Various scientists namely Engler and Prantl, Hutchinson, Takhtajan, Cronquist, Rolf Dahlgren and Robert F Thorne contributed to the phylogenetic system of classification.
The two main phylogenetic systems of classification are:
- Engler and Prantl system of classification: In this type of system floral characters like single whorl or no perianth, unisexual flowers pollinated by wind were considered primitive characters as compared to two whorls in the perianth and bisexual flowers pollinated by insects. They arranged plants based on the increasing complexity of the flower morphology.
- The plant kingdom was divided into 13 divisions:
- 11 are Thallophytes
- 12th Embryophyta Asiphonogama, i.e. plants having embryos but pollen tubes are absent (bryophytes and pteridophytes)
- 13th Embryophyta Siphonogama, i.e. plants with embryo and pollen tubes (seed plants)
- Hutchinson’s classification: Hutchinson classified angiosperms into monocotyledons and dicotyledons.
- Dicotyledons were further divided into two divisions, namely, Lignosae (woody plants) and Herbaoae (herbaceous plants)
- Monocots were divided into 3 divisions on the basis of flower morphology, namely, Calyciflerae (calyx present), Corolliferae (petaloid perianth) and Glumiflorae (perianth absent)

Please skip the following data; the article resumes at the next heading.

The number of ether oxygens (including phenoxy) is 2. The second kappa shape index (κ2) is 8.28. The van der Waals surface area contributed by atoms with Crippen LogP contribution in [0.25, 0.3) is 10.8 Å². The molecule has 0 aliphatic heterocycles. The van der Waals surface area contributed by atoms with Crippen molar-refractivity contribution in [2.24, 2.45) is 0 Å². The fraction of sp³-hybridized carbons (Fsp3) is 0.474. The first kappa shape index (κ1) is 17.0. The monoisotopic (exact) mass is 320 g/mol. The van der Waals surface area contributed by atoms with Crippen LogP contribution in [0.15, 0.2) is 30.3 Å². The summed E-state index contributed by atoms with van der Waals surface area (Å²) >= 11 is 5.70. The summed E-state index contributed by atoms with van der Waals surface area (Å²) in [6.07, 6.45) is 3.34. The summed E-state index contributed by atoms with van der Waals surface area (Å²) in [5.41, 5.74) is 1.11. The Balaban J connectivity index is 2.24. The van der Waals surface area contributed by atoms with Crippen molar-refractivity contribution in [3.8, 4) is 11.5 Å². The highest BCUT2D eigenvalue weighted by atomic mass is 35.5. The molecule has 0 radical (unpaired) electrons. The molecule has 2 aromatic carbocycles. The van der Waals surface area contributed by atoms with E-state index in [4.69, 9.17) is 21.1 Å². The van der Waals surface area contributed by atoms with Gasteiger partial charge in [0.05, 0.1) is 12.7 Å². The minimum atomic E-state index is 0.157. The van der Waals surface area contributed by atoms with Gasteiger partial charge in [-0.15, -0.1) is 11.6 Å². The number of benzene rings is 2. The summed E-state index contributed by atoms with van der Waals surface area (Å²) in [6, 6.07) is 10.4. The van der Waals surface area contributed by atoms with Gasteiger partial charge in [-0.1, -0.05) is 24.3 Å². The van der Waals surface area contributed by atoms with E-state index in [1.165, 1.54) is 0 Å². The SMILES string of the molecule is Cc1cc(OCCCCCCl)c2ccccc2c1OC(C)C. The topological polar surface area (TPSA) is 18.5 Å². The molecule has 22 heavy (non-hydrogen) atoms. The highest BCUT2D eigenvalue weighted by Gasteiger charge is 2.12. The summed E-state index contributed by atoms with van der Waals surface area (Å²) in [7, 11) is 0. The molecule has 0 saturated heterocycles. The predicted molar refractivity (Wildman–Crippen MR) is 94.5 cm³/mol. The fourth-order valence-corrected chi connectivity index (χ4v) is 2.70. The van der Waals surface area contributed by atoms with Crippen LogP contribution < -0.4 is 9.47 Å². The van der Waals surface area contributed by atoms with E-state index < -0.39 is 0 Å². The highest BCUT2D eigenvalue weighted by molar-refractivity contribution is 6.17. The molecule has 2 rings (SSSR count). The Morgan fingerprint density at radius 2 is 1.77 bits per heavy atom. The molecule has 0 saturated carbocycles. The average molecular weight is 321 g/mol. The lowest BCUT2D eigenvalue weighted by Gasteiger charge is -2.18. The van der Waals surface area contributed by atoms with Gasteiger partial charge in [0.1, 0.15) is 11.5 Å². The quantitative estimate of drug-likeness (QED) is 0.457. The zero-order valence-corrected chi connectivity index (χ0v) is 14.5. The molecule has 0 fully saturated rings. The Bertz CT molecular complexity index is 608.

Modern Taxonomic advancements:
With the advent of molecular biology, many techniques to identify genetic materials have been developed. This has equipped us to compare individuals at different taxonomic levels and resolve the difficulties of classifying them even if there is no fossil evidence.
- Numerical taxonomy: It is done by using computers and all the observable characters are taken into consideration. Each character is assigned with a code and a number. Hundreds of characters can be considered together and given equal importance.
- Cytotaxonomy: it utilises cytological information like chromosome number, shape size, etc. to understand the taxonomy.
- Chemotaxonomy: Use of chemical constituents of plants for taxonomic studies is known as chemotaxonomy. Proteins, amino acids, nucleic acids and peptides, starch grains, wax, fat, oil, phenols are studied in chemotaxonomy.
Importance of Plant Taxonomy
- It gives a detailed overview of various morphological and anatomical structures of a plant species
- It organises all the information of plants into an orderly fashion
- It indicates the phylogenetic relationship between species and its ancestry
- Plant taxonomy enables to identify any unknown species and its place in the classification by comparing with known species
- Analysis of genetic constituents can be done on the basis of systematics
- It is used to scientifically name any species, which helps in the uniformity of the name around the world and avoids confusion
- It helps to understand the biodiversity present at a place
- It helps in recording all the living species known until now
- Taxonomy is widely used in agriculture, medicine and forestry